Friday, December 24, 2010

Banned in Jamaica (HS)

Jamaica HS, long on the target list of the DOE for closing, has a story to tell. And here the students tell it in a play exposing educational apartheid in the building. Ironic given yesterday's PBS Newshour report on how Joel Klein has chopped the large schools. The report partially told the other side about how kids not accepted to the small schools went on to the nearest large one but left out the story of how small and large co-exist in the same building with one school clearly favored over the other.

What's interesting is that the students from both ends of the stick wrote this play and were stopped from performing it. I hope we can get people to sponsor performances around the city - maybe as one person suggested, on the steps of Tweed or in front of City Hall.

The ICE blog where Jamaica HS chapter leader James Eterno often blogs about the situation at the school (STUDENT PLAY BANNED) and Valerie Strauss at WAPO had details.

A student play blasting N.Y. school reform is banned

By Valerie Strauss
Fourteen students from two New York City schools -- Jamaica High and Queens Collegiate -- wrote an impressive play about school reform under Chancellor Joel Klein and Mayor Michael Bloomberg, based on the classic play “Antigone.” They were rehearsing to perform the play -- complete with music, visual projections and lights -- when they were told that their principals had decided not to allow them stage it. The play, titled “Declassified: Struggle for Existence (We Used to Eat Lunch Together,” was banned.
According to a teacher who was working on the project with the students, the principals sent word that they were uncomfortable with criticism of Klein and Bloomberg, and they would not allow the Dec. 17 scheduled performance to go on in the Jamaica High auditorium.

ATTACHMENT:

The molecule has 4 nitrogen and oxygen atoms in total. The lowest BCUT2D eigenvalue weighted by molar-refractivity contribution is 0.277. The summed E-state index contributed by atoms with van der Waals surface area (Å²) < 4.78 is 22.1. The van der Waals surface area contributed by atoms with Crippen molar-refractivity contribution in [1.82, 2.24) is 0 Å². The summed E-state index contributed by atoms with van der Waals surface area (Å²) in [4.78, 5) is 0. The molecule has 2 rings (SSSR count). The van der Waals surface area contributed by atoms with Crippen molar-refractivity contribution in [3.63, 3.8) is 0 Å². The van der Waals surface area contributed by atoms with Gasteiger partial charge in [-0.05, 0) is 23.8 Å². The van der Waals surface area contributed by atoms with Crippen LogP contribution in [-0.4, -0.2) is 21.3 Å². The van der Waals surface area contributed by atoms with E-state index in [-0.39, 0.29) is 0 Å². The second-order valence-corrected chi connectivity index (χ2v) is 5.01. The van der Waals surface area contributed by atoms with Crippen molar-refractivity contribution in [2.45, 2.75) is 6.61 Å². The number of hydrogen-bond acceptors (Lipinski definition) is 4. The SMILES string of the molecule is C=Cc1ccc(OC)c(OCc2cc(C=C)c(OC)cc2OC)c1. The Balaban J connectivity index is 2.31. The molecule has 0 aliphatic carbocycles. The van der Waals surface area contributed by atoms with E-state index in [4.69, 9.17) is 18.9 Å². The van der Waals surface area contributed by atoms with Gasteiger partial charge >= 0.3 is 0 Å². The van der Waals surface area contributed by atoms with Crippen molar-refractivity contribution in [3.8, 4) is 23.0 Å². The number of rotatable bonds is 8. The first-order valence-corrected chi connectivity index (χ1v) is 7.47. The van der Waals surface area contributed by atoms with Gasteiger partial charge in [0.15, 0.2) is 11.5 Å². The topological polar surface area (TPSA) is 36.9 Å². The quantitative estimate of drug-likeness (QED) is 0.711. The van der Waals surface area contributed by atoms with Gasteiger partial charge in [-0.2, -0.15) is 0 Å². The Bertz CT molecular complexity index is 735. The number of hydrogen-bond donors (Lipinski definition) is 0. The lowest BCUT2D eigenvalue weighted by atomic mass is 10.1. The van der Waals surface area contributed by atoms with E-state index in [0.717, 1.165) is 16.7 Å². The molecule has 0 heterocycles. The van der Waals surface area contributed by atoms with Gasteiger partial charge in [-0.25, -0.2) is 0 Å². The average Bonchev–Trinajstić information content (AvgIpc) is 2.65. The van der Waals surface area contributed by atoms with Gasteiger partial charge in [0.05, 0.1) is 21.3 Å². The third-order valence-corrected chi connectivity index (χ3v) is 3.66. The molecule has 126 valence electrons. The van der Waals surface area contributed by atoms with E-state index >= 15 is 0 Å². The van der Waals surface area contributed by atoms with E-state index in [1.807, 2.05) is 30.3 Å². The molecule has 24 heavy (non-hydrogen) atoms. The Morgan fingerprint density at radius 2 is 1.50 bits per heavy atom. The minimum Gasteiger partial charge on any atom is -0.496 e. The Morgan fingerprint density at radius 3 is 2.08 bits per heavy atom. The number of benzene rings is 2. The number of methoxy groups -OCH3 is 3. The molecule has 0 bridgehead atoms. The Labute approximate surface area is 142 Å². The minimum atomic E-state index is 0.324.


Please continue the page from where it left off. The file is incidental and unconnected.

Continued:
It's hard to even fathom the thinking that went into the decision to stop the kids from performing a clever work that they created and that expresses their opinion of school reform that has affected their lives.
Eight years of business-driven reform under Klein were centered around standardized tests used to grade schools, and many of the troubled ones were either broken up into smaller schools or closed. Klein repeatedly pointed to rising test scores as evidence of his achievement, but recent revelations that the scores rose because the tests got increasingly easy to pass burst that success bubble.
The decision to ban the play shows a fear of upsetting authority -- not exactly the civics lesson you'd want kids to learn in an American school.
The students were inspired to write the play in part by a blog post by Jamaica High School teacher Marc Epstein, called "The Triumph of Academic Apartheid." It details how Jamaica High, a storied school, was slated to be closed (along with dozens of other schools) based on what Epstein explains were faulty data and assumptions.
For those interested in reading the work the kids wrote, here it is. It's not too long, and worth reading.

The Teacher's Side of the Banned Play

Huffington Post has printed Brian Pickett's account of the banned play at Jamaica High School. He is the teacher of the after school drama course that included students from both Queens Collegiate and Jamaica HS.

1 comment:

  1. Do we have Freedom of Speech in America? Or are we living under the KGB regimen?


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